Those thinking that their Skype calls might be safe from government snooping, as they are not traditional phone calls will be disappointed by the information reported by the New York Times on Thursday. Skype’s Project Chess is a program that makes it easy for the government to tap into your Skype calls.
The report says that, in 2008, when Skype was still an eBay division, Project Chess was begun “to explore the legal and technical issues in making Skype calls readily available to intelligence agencies and law enforcement officials.” That same year, Skype’s then director of corporate communications told CNET that “because of Skype’s peer-to-peer architecture and encryption techniques, Skype would not be able to comply with a request for live interception or wiretap of Skype-to-Skype communications.”
According to anonymous sources, Project Chess appears to have corrected what law enforcement and government officials perhaps saw as a “bug.” The development appears to have been fast-and-furious. The sources added that “fewer than a dozen people inside Skype” developed Project Chess.
Project Chess has never been acknowledged by Skype. However, according to the report, Microsoft executives would not reaffirm Caulkin’s claim that Skype calls could not be wiretapped.
(eBay sold Skype for $2.75 billion in 2009 to a group of private investors: Silver Lake Partners, Andreessen Horowitz, and Index Ventures. Microsoft acquired Skype in 2011).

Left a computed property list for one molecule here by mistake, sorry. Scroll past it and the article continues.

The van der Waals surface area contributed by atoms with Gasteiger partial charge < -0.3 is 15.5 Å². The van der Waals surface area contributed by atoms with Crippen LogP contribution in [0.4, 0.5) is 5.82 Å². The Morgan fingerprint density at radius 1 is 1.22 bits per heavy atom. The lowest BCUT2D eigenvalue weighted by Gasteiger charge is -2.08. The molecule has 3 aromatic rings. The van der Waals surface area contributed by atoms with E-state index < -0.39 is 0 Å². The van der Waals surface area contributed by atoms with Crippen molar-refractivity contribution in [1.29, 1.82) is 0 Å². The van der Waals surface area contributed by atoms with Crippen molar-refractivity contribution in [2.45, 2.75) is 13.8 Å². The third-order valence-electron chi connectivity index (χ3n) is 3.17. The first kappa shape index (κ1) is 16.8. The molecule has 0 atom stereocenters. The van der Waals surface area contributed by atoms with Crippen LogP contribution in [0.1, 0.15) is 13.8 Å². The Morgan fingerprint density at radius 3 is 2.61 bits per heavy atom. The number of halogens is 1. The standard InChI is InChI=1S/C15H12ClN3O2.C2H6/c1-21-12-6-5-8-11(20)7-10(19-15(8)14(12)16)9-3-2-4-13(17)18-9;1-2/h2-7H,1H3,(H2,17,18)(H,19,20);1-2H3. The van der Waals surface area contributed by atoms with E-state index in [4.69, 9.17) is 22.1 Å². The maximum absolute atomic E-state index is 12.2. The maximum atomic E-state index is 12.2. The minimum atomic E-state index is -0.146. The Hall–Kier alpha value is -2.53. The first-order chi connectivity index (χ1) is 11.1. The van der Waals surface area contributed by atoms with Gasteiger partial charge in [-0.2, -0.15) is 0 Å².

The Skype revelations were just a prime example of what the NYT article really delved into: the close relationship between the NSA and tech companies. Despite the fact that companies such as Google, Apple and more have said they knew nothing of PRISM before it was outed by Edward Snowden, the NYT said that firms sometimes create secret teams that proactively attempt to find ways to cooperate more completely with the NSA.
Despite the companies’ assertions that they cooperate with the agency only when legally compelled, current and former industry officials say the companies sometimes secretly put together teams of in-house experts to find ways to cooperate more completely with the NSA and to make their customers’ information more accessible to the agency. The companies do so, the officials say, because they want to control the process themselves. They are also under subtle but powerful pressure from the NSA to make access easier.
In a sense, not only are the NSA and other governmental agencies closer to tech firms that the companies would like us to believe, they are also more aligned with each other than you might think.
After all, both love data mining. The key difference is that tech firms mine their customer data in order to make more money; the NSA does it for intelligence.